Wednesday, June 25, 2014

The Last Mile

When I walked away there was no turning back. I knew from that point on my life would never be the same. Yes, I longed for the familiar surroundings I called home, yet that house would always remain with me no matter where I went. Running away only made the things I loved no longer a physical part of my life.

Looking back on it, I know now that my decision to leave was totally wrong, yet at the time it seemed I was trapped and had no other choices. That few weeks I spent on the psych ward after my 1st overdose, made me realize I had very few real friends. Each night when Wayne's mother came on duty, I would sit with her at the nurse's station and talk until I could fall asleep. We never once discussed her son or why I was on her floor. I knew she had read my chart and was familiar with all the notes written in it. What was there to discuss? I know I should have been ashamed, but she never made me feel uncomfortable. She talked to me as if she cared and I always appreciated that. I acted horrible during the day...defiant and always questioning authority. I refused to participate in any group therapy and used any recreation time to create weird things to decorate my room. My pride and joy were the bats I had made from modeling clay. I had painted them black with red eyes and then hung them with thread from the pipe near the ceiling in my room. It seemed everything I did was aimed at getting a reaction.

I still remember the outrage I felt when my mother had brought me an electric razor so I could shave my legs and underarms and it was immediately taken away from me. I asked if they thought I was going to shave myself to death. Surely, they couldn't think I would try to hang myself with the cord...it wasn't long enough to cause any real damage and besides hanging just isn't my style. They never did give me a reason why they took it. They didn't have to give me a reason, so I went on being my usual obnoxious self. Why they didn't medicate me was a mystery, but in reality it probably had something to do with the fact that I would have enjoyed zoning out on some good psychiatric drugs. The law required any drug overdoses to be sent to the psych ward for 2 weeks of observation after surviving the ER and the ICU, but many people weren't that lucky. For most the only trip they took was to the morgue! The two weeks I was on C-4 was some of the hardest decision making time I have ever had. Due to impaired judgement and being so screwed up, I made all the wrong decisions!

So I was alive! The overdose had not been intentional...I simply was out of control and on a very self-destructive path. I loved getting high and staying high. I feared nothing...not even death itself. I slowly retreated into a silent, safe place where I no longer felt pain. Along with feeling no pain, I discovered I also felt no happiness, joy or love. Wayne had threatened to leave me if I didn't stop getting high. Now, he was gone and I was truly alone...except for my drugs. Somehow they had replaced everything that was good or right in my life. They dulled the pain and I learned how to live being comfortable numb.

Lynne, someone I had considered a friend at the time, offered me a way out and I took it.  I believed that nothing could be worse than what I had been experiencing. It wasn't until much later until I discovered that things always can get worse. It only took me a few days after being discharged from the hospital to realize going back to school and trying to straighten out my life was just not going to happen. The day I left home, I took one last look at Wayne's house before I walked down the street and towards the interstate with Lynne. That last mile was my point of no return.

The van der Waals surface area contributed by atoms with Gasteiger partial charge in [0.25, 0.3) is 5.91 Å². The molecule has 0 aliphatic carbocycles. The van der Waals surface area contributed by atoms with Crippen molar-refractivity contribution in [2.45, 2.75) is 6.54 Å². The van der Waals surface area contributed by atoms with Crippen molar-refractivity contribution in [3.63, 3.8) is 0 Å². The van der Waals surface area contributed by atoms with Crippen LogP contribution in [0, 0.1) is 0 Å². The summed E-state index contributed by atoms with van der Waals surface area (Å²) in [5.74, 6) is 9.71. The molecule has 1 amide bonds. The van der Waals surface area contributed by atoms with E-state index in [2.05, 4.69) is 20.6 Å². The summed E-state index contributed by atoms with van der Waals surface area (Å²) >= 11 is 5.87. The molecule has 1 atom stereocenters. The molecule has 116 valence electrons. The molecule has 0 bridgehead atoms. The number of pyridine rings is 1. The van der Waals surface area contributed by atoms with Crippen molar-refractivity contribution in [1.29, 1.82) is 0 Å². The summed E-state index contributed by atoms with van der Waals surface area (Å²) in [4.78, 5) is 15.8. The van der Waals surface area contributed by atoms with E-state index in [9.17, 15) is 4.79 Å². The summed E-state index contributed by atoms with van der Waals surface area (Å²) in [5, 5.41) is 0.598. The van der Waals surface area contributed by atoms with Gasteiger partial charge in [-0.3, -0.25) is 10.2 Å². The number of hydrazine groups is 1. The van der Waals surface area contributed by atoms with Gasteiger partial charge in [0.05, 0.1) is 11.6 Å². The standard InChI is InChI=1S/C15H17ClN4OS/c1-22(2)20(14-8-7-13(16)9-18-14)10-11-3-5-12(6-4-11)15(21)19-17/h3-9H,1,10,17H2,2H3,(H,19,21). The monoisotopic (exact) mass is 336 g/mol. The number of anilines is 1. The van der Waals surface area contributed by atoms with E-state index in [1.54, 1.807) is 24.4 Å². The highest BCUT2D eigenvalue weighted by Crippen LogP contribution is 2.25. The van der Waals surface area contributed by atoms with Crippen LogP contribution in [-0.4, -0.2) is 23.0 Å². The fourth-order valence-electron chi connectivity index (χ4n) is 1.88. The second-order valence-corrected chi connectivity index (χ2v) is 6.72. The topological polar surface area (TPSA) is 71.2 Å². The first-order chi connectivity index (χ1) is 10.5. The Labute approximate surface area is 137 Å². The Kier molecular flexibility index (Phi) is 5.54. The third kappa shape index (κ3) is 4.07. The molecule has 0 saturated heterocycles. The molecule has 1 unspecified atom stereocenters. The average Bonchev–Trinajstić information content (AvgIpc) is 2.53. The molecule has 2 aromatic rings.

The woods are lovely, dark, and deep,
But I have promises to keep,
And miles to go before I sleep,
And miles to go before I sleep.
 
-Robert Frost-

13 comments:

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    1. True, but I had to go through that in order to get where I am today.

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  2. Wayne's mother sounds like one of the best things you got from the relationship.
    And yes, there is a lot of pain here. And I loved that you survived. Some days in spite of yourself. So pain - and triumph.

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    1. Wayne's mother was a sweetheart. It's hard to believe she had her 90th birthday not too long ago.

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  3. I'm glad you survived your accidental overdose and that you have found the strength to share your story.

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    1. Sharing my story is the easy part...getting here was pretty damn difficult!

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  4. I hope others are reading this . . . for you . . .
    talk about truth, revelation, the walk, and today . . .

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    1. I hope others who need to read it do read it and take something valuable from it. Yes, I talk about what's in my heart and who I am....the truth if it doesn't kill you, does set you free.

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    2. Truth in that too . . . bet free feels wonderful . . .

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    3. Free is a feeling most people never accomplish and I feel so fortunate that I have experienced it many times along my journey into the great unknown.

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  5. The turmoil; you was going through and I never saw it....So glad your still here with me :)

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